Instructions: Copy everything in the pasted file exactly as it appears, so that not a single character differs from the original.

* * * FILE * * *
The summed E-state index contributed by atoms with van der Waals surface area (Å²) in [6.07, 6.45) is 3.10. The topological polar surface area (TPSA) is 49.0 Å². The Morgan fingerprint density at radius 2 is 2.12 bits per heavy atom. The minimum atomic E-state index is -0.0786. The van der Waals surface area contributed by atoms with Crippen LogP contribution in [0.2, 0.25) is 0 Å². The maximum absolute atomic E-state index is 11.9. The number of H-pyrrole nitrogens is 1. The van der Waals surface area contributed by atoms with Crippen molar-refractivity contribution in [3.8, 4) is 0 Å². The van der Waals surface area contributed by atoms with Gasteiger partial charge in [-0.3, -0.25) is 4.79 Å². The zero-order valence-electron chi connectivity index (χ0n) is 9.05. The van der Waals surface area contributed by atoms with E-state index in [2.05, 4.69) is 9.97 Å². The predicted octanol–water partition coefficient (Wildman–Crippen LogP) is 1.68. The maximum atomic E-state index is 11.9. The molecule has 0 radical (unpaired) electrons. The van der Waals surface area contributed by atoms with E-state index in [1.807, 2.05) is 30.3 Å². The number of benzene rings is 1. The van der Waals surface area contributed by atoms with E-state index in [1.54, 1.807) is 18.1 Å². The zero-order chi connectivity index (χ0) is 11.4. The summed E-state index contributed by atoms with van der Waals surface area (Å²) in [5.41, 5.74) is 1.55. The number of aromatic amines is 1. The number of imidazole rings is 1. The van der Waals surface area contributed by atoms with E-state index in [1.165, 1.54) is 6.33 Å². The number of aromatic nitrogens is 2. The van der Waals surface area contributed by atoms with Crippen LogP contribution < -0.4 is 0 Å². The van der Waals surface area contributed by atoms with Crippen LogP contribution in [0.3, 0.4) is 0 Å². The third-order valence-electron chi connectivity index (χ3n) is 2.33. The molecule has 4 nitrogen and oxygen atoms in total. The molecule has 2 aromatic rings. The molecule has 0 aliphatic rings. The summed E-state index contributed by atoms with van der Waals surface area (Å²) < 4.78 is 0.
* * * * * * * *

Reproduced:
The summed E-state index contributed by atoms with van der Waals surface area (Å²) in [6.07, 6.45) is 3.10. The topological polar surface area (TPSA) is 49.0 Å². The Morgan fingerprint density at radius 2 is 2.12 bits per heavy atom. The minimum atomic E-state index is -0.0786. The van der Waals surface area contributed by atoms with Crippen LogP contribution in [0.2, 0.25) is 0 Å². The maximum absolute atomic E-state index is 11.9. The number of H-pyrrole nitrogens is 1. The van der Waals surface area contributed by atoms with Crippen molar-refractivity contribution in [3.8, 4) is 0 Å². The van der Waals surface area contributed by atoms with Gasteiger partial charge in [-0.3, -0.25) is 4.79 Å². The zero-order valence-electron chi connectivity index (χ0n) is 9.05. The van der Waals surface area contributed by atoms with E-state index in [2.05, 4.69) is 9.97 Å². The predicted octanol–water partition coefficient (Wildman–Crippen LogP) is 1.68. The maximum atomic E-state index is 11.9. The molecule has 0 radical (unpaired) electrons. The van der Waals surface area contributed by atoms with E-state index in [1.807, 2.05) is 30.3 Å². The number of benzene rings is 1. The van der Waals surface area contributed by atoms with E-state index in [1.54, 1.807) is 18.1 Å². The zero-order chi connectivity index (χ0) is 11.4. The summed E-state index contributed by atoms with van der Waals surface area (Å²) in [5.41, 5.74) is 1.55. The number of aromatic amines is 1. The number of imidazole rings is 1. The van der Waals surface area contributed by atoms with E-state index in [1.165, 1.54) is 6.33 Å². The number of aromatic nitrogens is 2. The van der Waals surface area contributed by atoms with Crippen LogP contribution < -0.4 is 0 Å². The van der Waals surface area contributed by atoms with Crippen LogP contribution in [0.3, 0.4) is 0 Å². The third-order valence-electron chi connectivity index (χ3n) is 2.33. The molecule has 4 nitrogen and oxygen atoms in total. The molecule has 2 aromatic rings. The molecule has 0 aliphatic rings. The summed E-state index contributed by atoms with van der Waals surface area (Å²) < 4.78 is 0.